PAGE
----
Business Maverick


A counter-cyclical R800bn boost into the heart of the economy – Mboweni

A counter-cyclical R800bn boost into the heart of the economy – Mboweni
Finance minister Tito Mboweni delivers his budget speech in parliament on 26 February 2020 in Cape Town. (Photo: Leila Dougan)

Finance Minister Tito Mboweni said on Friday that the state’s combined fiscal and monetary response to the economic damage wrought by the lockdown and Covid-19 pandemic is over R800-billion.

 “A counter-cyclical boost directly into the heart of the economy.” That was how Finance Minister Tito Mboweni described the government’s R800 billion arsenal for South Africa’s coronavirus battle.

In a televised briefing on Friday, Mboweni warned against any temptation to take “an easy path” and also struck a decidedly nationalist tone on the issue of labour markets.

“Our focus has been on how to use the levers of macroeconomic policy, fiscal and monetary policy, in a way that delivers an immediate, targeted and clear response.

“Wisely used together, these key levers can deliver a counter-cyclical boost directly into the heart of the economy. But if these two levers work against each other, or if the levers are used incorrectly, then we can be left substantially worse off. We must be careful not to choose a path that seems easy, or too good to be true. The easy path leads more often than not to a bad destination; and, if something seems to be too good to be true, it probably usually is,” he said in prepared remarks.

Mboweni did not specify what the easy or “too good to be true” path was, but printing money or throwing it around willy-nilly came to mind. He did later stress that money was not going to be printed to address the crisis.

Also, structural reforms needed to be implemented. Not implementing them would be one “easy path”.

Big numbers that almost look too good to be true are out there. However, they do seem to have a real foundation.

“We must always balance short-term fiscal and monetary policy interventions with long-run sustainability. Working under the leadership of our President, we calibrated a fiscal package of approximately R500 billion. [Reserve Bank] Governor Lesetja Kganyago has already unveiled a monetary and policy package.

“This will bring additional life into the whole financial system and will utilise the combined balance sheet of the country in a careful but appropriate way. This takes our total, economy-wide measures over R800 billion,” declared Mboweni.

Of the R500 billion on the fiscal side injection, R130 billion is coming from a juggle of the current Budget.

“We are going all out to throw out all items from the Budget which can be postponed,” said the Minister, pointing to sectors such as tourism because there is no tourist activity at the moment.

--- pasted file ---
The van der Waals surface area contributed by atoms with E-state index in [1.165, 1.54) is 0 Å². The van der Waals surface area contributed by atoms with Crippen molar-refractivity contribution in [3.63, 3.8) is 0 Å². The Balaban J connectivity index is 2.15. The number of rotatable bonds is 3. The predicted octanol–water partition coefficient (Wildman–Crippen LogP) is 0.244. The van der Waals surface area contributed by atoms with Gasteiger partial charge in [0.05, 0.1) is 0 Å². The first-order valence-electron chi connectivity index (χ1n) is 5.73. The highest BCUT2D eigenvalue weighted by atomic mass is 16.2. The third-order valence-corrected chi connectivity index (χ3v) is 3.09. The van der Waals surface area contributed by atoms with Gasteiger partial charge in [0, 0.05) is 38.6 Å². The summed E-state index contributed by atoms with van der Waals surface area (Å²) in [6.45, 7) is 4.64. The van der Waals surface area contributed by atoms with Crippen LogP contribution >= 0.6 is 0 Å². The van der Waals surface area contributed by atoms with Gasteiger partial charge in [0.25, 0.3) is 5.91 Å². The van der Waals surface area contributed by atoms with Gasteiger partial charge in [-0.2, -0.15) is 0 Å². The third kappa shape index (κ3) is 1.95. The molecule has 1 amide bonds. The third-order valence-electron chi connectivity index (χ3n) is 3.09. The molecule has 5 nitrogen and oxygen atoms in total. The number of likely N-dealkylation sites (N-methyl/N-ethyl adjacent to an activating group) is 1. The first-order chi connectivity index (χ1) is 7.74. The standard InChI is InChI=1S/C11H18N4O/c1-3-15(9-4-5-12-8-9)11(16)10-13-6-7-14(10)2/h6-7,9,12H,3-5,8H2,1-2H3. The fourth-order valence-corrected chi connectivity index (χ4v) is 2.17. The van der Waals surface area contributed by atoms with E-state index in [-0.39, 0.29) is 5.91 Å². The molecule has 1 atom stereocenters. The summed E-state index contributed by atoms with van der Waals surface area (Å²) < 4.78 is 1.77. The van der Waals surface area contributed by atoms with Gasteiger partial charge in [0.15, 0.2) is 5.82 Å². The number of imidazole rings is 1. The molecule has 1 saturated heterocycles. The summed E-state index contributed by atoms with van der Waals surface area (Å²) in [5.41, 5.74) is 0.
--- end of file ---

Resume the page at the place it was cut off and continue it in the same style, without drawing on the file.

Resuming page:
Mboweni can be refreshingly blunt, but also touchy.

He appeared to misunderstand a question about potential International Monetary Fund financing which referenced the low interest rates on offer — rates reportedly low as 1%, which South Africa, with its “junk status” credit rating, could never dream of negotiating in financial markets.

Instead of answering the question, he went on a riff about making “mountains out of anthills” on the issue of the IMF.

Credit facilities the IMF is making available now — with South Africa entitled to borrow up to $4.2 billion — are specifically for the Covid-19 crisis and do not have the usual “structural adjustment” criteria, such as budget cuts, attached.

In fact, the IMF is encouraging governments to open the fiscal and monetary floodgates. This is fairly widely known now, but Mboweni acted as if it was not. Perhaps he wanted to make it clear once and for all for some of his critics on the left.

“How can we take full advantage of this crisis?” he asked at one point, speaking of “a new economy altogether” including “a new airline from the ashes of South African Airways”.

He said new institutions could rise from the crisis, such as a National Agriculture Board to identify things like underutilised land that could be made productive.

On the question of the Land Bank, which has signalled a debt repayment default, he said the Treasury was in consultation with it and its creditors and “we will do whatever we can to support the Land Bank”.

Mboweni further said: “Our focus on structural reforms must continue. We cannot stop on structural reforms.”

He then added a touch of nationalist rhetoric concerning labour market policies.

“In 1990, when I returned to South Africa from exile, eight out of 10 workers at the restaurants were South African and two probably Malawian or Zimbabwean. And today almost 100% is non-South African. So the new economy that we are getting after the lifting of the lockdown must answer that question.

“Any establishment wanting to reopen must have a new labour market policy which prioritises South Africans but must not discriminate against Zimbabweans or Malawians. But the proportion of South Africans working in a restaurant must be greater than that of non-South Africans. That’s a new economy we are talking about.”

He said such new, nationalistic criteria needed to apply to the agricultural sector as well.

“People who want to approach banks or government for funding must demonstrate that they have a labour market employment policy that favours South Africans. Nothing xenophobic about that,” he said. BM

This article was updated at 5.30pm on Friday, 24 April, 2020.







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